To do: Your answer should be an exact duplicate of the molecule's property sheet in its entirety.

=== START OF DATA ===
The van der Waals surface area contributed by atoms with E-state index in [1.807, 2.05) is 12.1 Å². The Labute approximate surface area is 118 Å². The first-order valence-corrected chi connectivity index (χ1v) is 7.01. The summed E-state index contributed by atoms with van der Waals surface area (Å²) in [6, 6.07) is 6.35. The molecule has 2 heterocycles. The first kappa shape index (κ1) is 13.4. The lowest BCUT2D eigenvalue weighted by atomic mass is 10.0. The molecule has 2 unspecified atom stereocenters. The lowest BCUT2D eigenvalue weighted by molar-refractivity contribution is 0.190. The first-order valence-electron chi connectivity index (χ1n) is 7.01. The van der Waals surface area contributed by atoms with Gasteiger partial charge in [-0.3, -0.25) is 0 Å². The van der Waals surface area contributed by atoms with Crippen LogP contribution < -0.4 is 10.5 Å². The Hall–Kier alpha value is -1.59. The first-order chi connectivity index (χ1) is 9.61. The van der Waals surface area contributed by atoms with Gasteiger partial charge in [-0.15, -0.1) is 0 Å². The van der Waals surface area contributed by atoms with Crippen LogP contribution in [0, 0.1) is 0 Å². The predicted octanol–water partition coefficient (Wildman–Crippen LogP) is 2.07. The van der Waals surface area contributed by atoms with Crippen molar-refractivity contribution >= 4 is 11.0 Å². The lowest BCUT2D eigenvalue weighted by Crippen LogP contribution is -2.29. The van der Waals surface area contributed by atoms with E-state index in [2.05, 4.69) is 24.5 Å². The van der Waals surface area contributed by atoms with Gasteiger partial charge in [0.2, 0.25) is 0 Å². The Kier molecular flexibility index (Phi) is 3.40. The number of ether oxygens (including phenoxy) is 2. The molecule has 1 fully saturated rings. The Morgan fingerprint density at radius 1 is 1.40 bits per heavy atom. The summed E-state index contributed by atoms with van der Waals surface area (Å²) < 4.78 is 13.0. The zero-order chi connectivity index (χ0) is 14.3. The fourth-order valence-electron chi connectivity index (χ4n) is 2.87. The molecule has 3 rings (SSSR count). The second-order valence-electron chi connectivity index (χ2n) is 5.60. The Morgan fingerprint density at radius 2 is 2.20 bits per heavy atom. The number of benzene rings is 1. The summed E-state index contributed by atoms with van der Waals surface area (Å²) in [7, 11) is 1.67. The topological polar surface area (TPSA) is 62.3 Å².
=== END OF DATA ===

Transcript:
The van der Waals surface area contributed by atoms with E-state index in [1.807, 2.05) is 12.1 Å². The Labute approximate surface area is 118 Å². The first-order valence-corrected chi connectivity index (χ1v) is 7.01. The summed E-state index contributed by atoms with van der Waals surface area (Å²) in [6, 6.07) is 6.35. The molecule has 2 heterocycles. The first kappa shape index (κ1) is 13.4. The lowest BCUT2D eigenvalue weighted by atomic mass is 10.0. The molecule has 2 unspecified atom stereocenters. The lowest BCUT2D eigenvalue weighted by molar-refractivity contribution is 0.190. The first-order valence-electron chi connectivity index (χ1n) is 7.01. The van der Waals surface area contributed by atoms with Gasteiger partial charge in [-0.3, -0.25) is 0 Å². The van der Waals surface area contributed by atoms with Crippen LogP contribution < -0.4 is 10.5 Å². The Hall–Kier alpha value is -1.59. The first-order chi connectivity index (χ1) is 9.61. The van der Waals surface area contributed by atoms with Gasteiger partial charge in [-0.15, -0.1) is 0 Å². The van der Waals surface area contributed by atoms with Crippen LogP contribution in [0, 0.1) is 0 Å². The predicted octanol–water partition coefficient (Wildman–Crippen LogP) is 2.07. The van der Waals surface area contributed by atoms with Crippen molar-refractivity contribution >= 4 is 11.0 Å². The lowest BCUT2D eigenvalue weighted by Crippen LogP contribution is -2.29. The van der Waals surface area contributed by atoms with E-state index in [2.05, 4.69) is 24.5 Å². The van der Waals surface area contributed by atoms with Gasteiger partial charge in [0.2, 0.25) is 0 Å². The Kier molecular flexibility index (Phi) is 3.40. The number of ether oxygens (including phenoxy) is 2. The molecule has 1 fully saturated rings. The Morgan fingerprint density at radius 1 is 1.40 bits per heavy atom. The summed E-state index contributed by atoms with van der Waals surface area (Å²) < 4.78 is 13.0. The zero-order chi connectivity index (χ0) is 14.3. The fourth-order valence-electron chi connectivity index (χ4n) is 2.87. The molecule has 3 rings (SSSR count). The second-order valence-electron chi connectivity index (χ2n) is 5.60. The Morgan fingerprint density at radius 2 is 2.20 bits per heavy atom. The number of benzene rings is 1. The summed E-state index contributed by atoms with van der Waals surface area (Å²) in [7, 11) is 1.67. The topological polar surface area (TPSA) is 62.3 Å².